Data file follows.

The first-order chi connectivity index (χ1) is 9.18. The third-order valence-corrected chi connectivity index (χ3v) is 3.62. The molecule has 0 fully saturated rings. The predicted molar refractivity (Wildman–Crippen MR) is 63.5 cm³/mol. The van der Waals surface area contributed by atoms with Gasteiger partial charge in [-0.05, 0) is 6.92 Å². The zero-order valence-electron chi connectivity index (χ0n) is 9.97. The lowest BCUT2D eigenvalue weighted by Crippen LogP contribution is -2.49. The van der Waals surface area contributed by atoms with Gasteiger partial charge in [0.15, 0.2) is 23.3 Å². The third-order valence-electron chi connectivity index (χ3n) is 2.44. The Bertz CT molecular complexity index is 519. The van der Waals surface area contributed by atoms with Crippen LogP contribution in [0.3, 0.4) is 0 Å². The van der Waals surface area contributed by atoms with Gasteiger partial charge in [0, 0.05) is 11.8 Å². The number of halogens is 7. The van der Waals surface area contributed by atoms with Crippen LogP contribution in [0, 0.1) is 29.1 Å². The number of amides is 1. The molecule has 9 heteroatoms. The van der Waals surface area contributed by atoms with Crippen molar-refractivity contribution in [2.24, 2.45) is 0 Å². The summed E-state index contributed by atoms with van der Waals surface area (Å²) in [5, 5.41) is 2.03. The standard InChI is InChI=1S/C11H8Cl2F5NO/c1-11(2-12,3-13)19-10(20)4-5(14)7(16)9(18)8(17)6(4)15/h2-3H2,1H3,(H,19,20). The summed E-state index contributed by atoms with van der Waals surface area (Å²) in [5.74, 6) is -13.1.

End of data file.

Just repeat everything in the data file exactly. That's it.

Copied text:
The first-order chi connectivity index (χ1) is 9.18. The third-order valence-corrected chi connectivity index (χ3v) is 3.62. The molecule has 0 fully saturated rings. The predicted molar refractivity (Wildman–Crippen MR) is 63.5 cm³/mol. The van der Waals surface area contributed by atoms with Gasteiger partial charge in [-0.05, 0) is 6.92 Å². The zero-order valence-electron chi connectivity index (χ0n) is 9.97. The lowest BCUT2D eigenvalue weighted by Crippen LogP contribution is -2.49. The van der Waals surface area contributed by atoms with Gasteiger partial charge in [0.15, 0.2) is 23.3 Å². The third-order valence-electron chi connectivity index (χ3n) is 2.44. The Bertz CT molecular complexity index is 519. The van der Waals surface area contributed by atoms with Crippen LogP contribution in [0.3, 0.4) is 0 Å². The van der Waals surface area contributed by atoms with Gasteiger partial charge in [0, 0.05) is 11.8 Å². The number of halogens is 7. The van der Waals surface area contributed by atoms with Crippen LogP contribution in [0, 0.1) is 29.1 Å². The number of amides is 1. The molecule has 9 heteroatoms. The van der Waals surface area contributed by atoms with Crippen molar-refractivity contribution in [2.24, 2.45) is 0 Å². The summed E-state index contributed by atoms with van der Waals surface area (Å²) in [5, 5.41) is 2.03. The standard InChI is InChI=1S/C11H8Cl2F5NO/c1-11(2-12,3-13)19-10(20)4-5(14)7(16)9(18)8(17)6(4)15/h2-3H2,1H3,(H,19,20). The summed E-state index contributed by atoms with van der Waals surface area (Å²) in [5.74, 6) is -13.1.